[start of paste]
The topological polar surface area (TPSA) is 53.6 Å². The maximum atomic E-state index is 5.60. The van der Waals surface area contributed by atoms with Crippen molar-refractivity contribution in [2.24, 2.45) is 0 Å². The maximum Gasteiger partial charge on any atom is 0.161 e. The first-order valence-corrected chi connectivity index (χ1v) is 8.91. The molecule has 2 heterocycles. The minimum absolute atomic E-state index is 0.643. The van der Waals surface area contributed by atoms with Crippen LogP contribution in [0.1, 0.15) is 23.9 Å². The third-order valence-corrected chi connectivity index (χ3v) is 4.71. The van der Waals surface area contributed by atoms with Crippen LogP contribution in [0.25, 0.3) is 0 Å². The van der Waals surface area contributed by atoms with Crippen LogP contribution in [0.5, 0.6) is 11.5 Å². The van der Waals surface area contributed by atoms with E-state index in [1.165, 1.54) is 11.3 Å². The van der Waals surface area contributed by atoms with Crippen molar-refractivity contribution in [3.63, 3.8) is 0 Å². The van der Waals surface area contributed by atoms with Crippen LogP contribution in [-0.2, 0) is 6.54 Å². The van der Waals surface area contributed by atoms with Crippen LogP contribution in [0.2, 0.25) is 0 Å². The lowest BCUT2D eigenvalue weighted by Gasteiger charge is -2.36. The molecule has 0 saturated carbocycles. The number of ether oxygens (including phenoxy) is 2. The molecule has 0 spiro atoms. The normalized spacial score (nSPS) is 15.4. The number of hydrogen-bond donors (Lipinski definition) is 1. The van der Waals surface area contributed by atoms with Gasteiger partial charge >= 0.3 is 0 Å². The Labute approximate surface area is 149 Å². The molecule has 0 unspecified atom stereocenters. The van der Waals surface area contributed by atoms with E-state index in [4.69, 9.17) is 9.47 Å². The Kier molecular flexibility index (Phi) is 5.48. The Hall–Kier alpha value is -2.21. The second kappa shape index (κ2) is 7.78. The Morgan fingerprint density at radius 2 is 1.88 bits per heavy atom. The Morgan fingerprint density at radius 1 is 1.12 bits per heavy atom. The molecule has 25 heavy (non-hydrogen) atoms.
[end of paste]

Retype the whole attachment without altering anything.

The topological polar surface area (TPSA) is 53.6 Å². The maximum atomic E-state index is 5.60. The van der Waals surface area contributed by atoms with Crippen molar-refractivity contribution in [2.24, 2.45) is 0 Å². The maximum Gasteiger partial charge on any atom is 0.161 e. The first-order valence-corrected chi connectivity index (χ1v) is 8.91. The molecule has 2 heterocycles. The minimum absolute atomic E-state index is 0.643. The van der Waals surface area contributed by atoms with Crippen LogP contribution in [0.1, 0.15) is 23.9 Å². The third-order valence-corrected chi connectivity index (χ3v) is 4.71. The van der Waals surface area contributed by atoms with Crippen LogP contribution in [0.25, 0.3) is 0 Å². The van der Waals surface area contributed by atoms with Crippen LogP contribution in [0.5, 0.6) is 11.5 Å². The van der Waals surface area contributed by atoms with E-state index in [1.165, 1.54) is 11.3 Å². The van der Waals surface area contributed by atoms with Crippen molar-refractivity contribution in [3.63, 3.8) is 0 Å². The van der Waals surface area contributed by atoms with Crippen LogP contribution in [-0.2, 0) is 6.54 Å². The van der Waals surface area contributed by atoms with Crippen LogP contribution in [0.2, 0.25) is 0 Å². The lowest BCUT2D eigenvalue weighted by Gasteiger charge is -2.36. The molecule has 0 saturated carbocycles. The number of ether oxygens (including phenoxy) is 2. The molecule has 0 spiro atoms. The normalized spacial score (nSPS) is 15.4. The number of hydrogen-bond donors (Lipinski definition) is 1. The van der Waals surface area contributed by atoms with Gasteiger partial charge >= 0.3 is 0 Å². The Labute approximate surface area is 149 Å². The molecule has 0 unspecified atom stereocenters. The van der Waals surface area contributed by atoms with E-state index in [4.69, 9.17) is 9.47 Å². The Kier molecular flexibility index (Phi) is 5.48. The Hall–Kier alpha value is -2.21. The second kappa shape index (κ2) is 7.78. The Morgan fingerprint density at radius 2 is 1.88 bits per heavy atom. The Morgan fingerprint density at radius 1 is 1.12 bits per heavy atom. The molecule has 25 heavy (non-hydrogen) atoms.